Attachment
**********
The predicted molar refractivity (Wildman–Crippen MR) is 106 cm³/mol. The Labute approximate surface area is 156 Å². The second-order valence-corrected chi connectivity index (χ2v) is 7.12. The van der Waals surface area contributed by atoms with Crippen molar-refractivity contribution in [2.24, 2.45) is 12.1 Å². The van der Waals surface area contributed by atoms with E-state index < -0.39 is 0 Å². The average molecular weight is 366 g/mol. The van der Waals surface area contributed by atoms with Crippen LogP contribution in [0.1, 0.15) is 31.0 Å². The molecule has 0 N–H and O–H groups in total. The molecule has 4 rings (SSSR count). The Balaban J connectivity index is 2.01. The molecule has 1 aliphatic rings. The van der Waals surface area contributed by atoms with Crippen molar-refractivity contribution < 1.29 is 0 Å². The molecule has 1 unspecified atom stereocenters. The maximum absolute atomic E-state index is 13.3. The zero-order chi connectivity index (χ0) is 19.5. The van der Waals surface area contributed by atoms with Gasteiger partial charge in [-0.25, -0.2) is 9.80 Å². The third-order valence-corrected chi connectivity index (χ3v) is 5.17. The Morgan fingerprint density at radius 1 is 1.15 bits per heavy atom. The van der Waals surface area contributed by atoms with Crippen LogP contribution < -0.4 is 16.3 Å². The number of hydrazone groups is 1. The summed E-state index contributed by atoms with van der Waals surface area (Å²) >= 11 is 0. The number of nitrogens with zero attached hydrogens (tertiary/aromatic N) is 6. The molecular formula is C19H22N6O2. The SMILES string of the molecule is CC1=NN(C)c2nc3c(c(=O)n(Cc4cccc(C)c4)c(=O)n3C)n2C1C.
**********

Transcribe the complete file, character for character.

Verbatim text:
The predicted molar refractivity (Wildman–Crippen MR) is 106 cm³/mol. The Labute approximate surface area is 156 Å². The second-order valence-corrected chi connectivity index (χ2v) is 7.12. The van der Waals surface area contributed by atoms with Crippen molar-refractivity contribution in [2.24, 2.45) is 12.1 Å². The van der Waals surface area contributed by atoms with E-state index < -0.39 is 0 Å². The average molecular weight is 366 g/mol. The van der Waals surface area contributed by atoms with Crippen LogP contribution in [0.1, 0.15) is 31.0 Å². The molecule has 0 N–H and O–H groups in total. The molecule has 4 rings (SSSR count). The Balaban J connectivity index is 2.01. The molecule has 1 aliphatic rings. The van der Waals surface area contributed by atoms with Crippen molar-refractivity contribution < 1.29 is 0 Å². The molecule has 1 unspecified atom stereocenters. The maximum absolute atomic E-state index is 13.3. The zero-order chi connectivity index (χ0) is 19.5. The van der Waals surface area contributed by atoms with Gasteiger partial charge in [-0.25, -0.2) is 9.80 Å². The third-order valence-corrected chi connectivity index (χ3v) is 5.17. The Morgan fingerprint density at radius 1 is 1.15 bits per heavy atom. The van der Waals surface area contributed by atoms with Crippen LogP contribution < -0.4 is 16.3 Å². The number of hydrazone groups is 1. The summed E-state index contributed by atoms with van der Waals surface area (Å²) >= 11 is 0. The number of nitrogens with zero attached hydrogens (tertiary/aromatic N) is 6. The molecular formula is C19H22N6O2. The SMILES string of the molecule is CC1=NN(C)c2nc3c(c(=O)n(Cc4cccc(C)c4)c(=O)n3C)n2C1C.